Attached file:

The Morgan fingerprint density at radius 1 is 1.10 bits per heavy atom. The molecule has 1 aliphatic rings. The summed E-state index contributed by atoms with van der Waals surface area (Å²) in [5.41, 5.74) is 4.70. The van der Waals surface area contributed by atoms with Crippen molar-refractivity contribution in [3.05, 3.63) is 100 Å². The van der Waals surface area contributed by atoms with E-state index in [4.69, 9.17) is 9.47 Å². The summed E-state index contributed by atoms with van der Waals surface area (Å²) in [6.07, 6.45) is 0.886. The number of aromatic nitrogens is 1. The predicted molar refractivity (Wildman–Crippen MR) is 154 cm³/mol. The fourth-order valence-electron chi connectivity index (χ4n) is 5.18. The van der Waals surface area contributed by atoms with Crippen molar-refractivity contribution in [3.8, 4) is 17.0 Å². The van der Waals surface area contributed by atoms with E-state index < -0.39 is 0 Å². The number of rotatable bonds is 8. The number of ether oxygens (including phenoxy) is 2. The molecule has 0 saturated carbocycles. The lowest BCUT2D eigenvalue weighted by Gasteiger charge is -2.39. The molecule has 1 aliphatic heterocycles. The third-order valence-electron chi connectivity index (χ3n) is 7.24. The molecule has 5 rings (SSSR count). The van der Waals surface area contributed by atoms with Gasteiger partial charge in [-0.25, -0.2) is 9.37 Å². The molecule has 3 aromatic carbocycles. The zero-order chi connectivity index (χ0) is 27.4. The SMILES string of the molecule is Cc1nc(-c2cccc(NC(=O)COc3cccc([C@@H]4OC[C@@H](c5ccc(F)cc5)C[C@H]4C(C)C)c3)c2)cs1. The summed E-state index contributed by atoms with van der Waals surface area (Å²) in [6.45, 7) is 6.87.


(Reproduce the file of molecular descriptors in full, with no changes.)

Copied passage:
The Morgan fingerprint density at radius 1 is 1.10 bits per heavy atom. The molecule has 1 aliphatic rings. The summed E-state index contributed by atoms with van der Waals surface area (Å²) in [5.41, 5.74) is 4.70. The van der Waals surface area contributed by atoms with Crippen molar-refractivity contribution in [3.05, 3.63) is 100 Å². The van der Waals surface area contributed by atoms with E-state index in [4.69, 9.17) is 9.47 Å². The summed E-state index contributed by atoms with van der Waals surface area (Å²) in [6.07, 6.45) is 0.886. The number of aromatic nitrogens is 1. The predicted molar refractivity (Wildman–Crippen MR) is 154 cm³/mol. The fourth-order valence-electron chi connectivity index (χ4n) is 5.18. The van der Waals surface area contributed by atoms with Crippen molar-refractivity contribution in [3.8, 4) is 17.0 Å². The van der Waals surface area contributed by atoms with E-state index < -0.39 is 0 Å². The number of rotatable bonds is 8. The number of ether oxygens (including phenoxy) is 2. The molecule has 0 saturated carbocycles. The lowest BCUT2D eigenvalue weighted by Gasteiger charge is -2.39. The molecule has 1 aliphatic heterocycles. The third-order valence-electron chi connectivity index (χ3n) is 7.24. The molecule has 5 rings (SSSR count). The van der Waals surface area contributed by atoms with Gasteiger partial charge in [-0.25, -0.2) is 9.37 Å². The molecule has 3 aromatic carbocycles. The zero-order chi connectivity index (χ0) is 27.4. The SMILES string of the molecule is Cc1nc(-c2cccc(NC(=O)COc3cccc([C@@H]4OC[C@@H](c5ccc(F)cc5)C[C@H]4C(C)C)c3)c2)cs1. The summed E-state index contributed by atoms with van der Waals surface area (Å²) in [6.45, 7) is 6.87.